Hong Kong's third most popular mode of transport is cheap, fast and convenient
Love them, hate them, minibuses get job done Minibuses lining up for fares in Kowloon. A fleet of 4,350 minibuses complements Hong Kong's main transport modes -- PHOTO : ISTOCKPHOTO

The first time I took a xiu ba, I thought I was going to die.

The driver drove like a man possessed, sending the minibus careening wildly along bends. Inside, the 10 or so passengers swayed drunkenly, accompanied by the sweet strains of a Teresa Teng ballad from the radio.

After 10 minutes, I alighted, cross-eyed and slightly dazed. But I had arrived right at my destination, in one piece, for a fare of HK$11 (S$1.80).

There was no MTR train to ShekO, a beach-side village in the south-eastern part of Hong Kong Island. A bus, while cheaper, would have taken twice as long and spat me out at a bus stop some walk away. Taking a taxi would have cost three times more.

Clearly, the 16-seaters affectionately called xiu ba (minibuses) fill a niche in Hong Kong's public transport scene.

They are the third most popular mode of transport after the MTR and franchised buses, accounting for 16 per cent of all trips last year.

Over the years, the minibuses have fought off a lack of government support, encroachment of the rail network, safety issues and even alleged triad involvement, to see daily ridership rise from 1.7 million in 2004 to 1.9 million last year. This is even as ridership of franchised buses slipped from 4.1 million to 3.8 million over the same period.

As Singapore ponders how it can inject more competition into its bus landscape, minibuses might play a part.

Like much of what is successful about Hong Kong, the minibus service is the result of private-sector ingenuity. In 1967, the city was rocked by anti-British riots. Bus and tram drivers went on strike, leaving commuters stranded.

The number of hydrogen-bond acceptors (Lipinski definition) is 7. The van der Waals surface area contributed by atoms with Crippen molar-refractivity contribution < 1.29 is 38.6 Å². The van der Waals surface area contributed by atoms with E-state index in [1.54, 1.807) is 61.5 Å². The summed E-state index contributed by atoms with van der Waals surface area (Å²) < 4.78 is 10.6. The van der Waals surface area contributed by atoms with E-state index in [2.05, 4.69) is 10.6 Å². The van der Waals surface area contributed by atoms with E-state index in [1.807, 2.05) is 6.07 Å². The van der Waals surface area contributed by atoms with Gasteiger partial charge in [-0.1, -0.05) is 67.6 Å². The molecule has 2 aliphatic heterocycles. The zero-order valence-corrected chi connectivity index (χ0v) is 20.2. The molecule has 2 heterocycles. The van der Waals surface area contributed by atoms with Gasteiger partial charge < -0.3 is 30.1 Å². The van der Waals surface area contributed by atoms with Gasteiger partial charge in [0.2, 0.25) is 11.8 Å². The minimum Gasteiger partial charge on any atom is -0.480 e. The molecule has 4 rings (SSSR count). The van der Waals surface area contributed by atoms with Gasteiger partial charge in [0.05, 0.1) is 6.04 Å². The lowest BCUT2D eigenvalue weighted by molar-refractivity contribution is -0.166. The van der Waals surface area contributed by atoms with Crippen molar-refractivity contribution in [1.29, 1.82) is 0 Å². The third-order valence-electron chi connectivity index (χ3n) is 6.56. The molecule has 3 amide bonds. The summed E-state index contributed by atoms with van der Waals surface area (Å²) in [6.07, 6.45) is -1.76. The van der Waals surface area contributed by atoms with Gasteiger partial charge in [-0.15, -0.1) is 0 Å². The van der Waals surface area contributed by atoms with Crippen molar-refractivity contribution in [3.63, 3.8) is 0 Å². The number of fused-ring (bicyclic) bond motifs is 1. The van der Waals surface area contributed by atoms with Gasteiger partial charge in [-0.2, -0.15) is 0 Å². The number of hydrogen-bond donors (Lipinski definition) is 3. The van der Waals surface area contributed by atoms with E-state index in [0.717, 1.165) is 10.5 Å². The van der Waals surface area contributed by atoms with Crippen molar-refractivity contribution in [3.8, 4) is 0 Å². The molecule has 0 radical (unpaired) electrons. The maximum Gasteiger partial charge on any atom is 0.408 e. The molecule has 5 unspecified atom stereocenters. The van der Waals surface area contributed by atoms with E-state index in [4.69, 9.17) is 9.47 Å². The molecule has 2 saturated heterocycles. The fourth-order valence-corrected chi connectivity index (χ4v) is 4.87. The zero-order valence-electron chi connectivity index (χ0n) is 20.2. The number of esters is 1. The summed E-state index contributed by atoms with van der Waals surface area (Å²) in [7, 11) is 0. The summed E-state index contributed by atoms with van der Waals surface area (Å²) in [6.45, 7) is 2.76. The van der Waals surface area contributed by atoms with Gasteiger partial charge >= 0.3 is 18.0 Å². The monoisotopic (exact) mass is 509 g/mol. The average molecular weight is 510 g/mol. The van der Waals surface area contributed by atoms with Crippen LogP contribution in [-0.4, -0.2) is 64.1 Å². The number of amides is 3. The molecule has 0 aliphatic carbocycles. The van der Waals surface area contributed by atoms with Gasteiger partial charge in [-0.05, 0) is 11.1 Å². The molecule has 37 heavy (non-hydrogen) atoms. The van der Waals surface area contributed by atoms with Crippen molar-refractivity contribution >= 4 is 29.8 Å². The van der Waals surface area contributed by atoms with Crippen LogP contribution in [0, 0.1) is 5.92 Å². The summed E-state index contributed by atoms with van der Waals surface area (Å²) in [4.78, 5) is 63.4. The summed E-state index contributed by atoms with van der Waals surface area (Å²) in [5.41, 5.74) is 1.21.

People who owned vans or even cars stepped in to ferry passengers illegally, for a fee.

Mr Leung Hung, 74, a cargo van driver at the time, recalls with a laugh how he would pack eight to 10 people into his vehicle and drive them to work at the factories.

He charged each passenger 50 cents, more than double the 20-cent bus fare, but the faster rides proved a hit, even after the strike ended.

"Business was very good," recalls Mr Leung, now chairman of the Hong Kong Kowloon and New Territories Public and Maxicab Light Bus Merchants' United Association.

Bowing to inevitability, the government legalised minibuses two years later.

Today, a fleet of 4,350 minibuses complements Hong Kong's main modes of transport - the MTR and the franchised buses - by zipping in and out of the city's nooks and crannies, picking up and dropping off workers, housewives, students, and grandparents with grandchildren in tow in the neighbourhood.

Besides speed, the minibuses provide a level of personalised service. One-third have red tops, meaning they follow no fixed routes and pick up passengers at will. But even the majority green buses, which ply 346 regular routes, tend to be flexible and let passengers alight where they want along the way.

The xiu ba has even become a symbol of Hong Kongers' fixation with speed and a fast-paced lifestyle, as a local newspaper columnist put it. The downside, however, is that passenger safety is compromised at times.

Many minibus drivers get a cut of the fares they collect, so they are known to speed in order to do as many rounds as possible. Red minibuses, in particular, are notorious for cutting across lanes to stop for a passenger.

"Hong Kongers, whenever they can make more money, they will," muses transport expert Hung Wing Tat.

Last year, there were 1,067 accidents involving minibuses - 14 per cent of all public transport accidents, which is proportional to their usage. But these tend to be serious, with more deaths and injuries.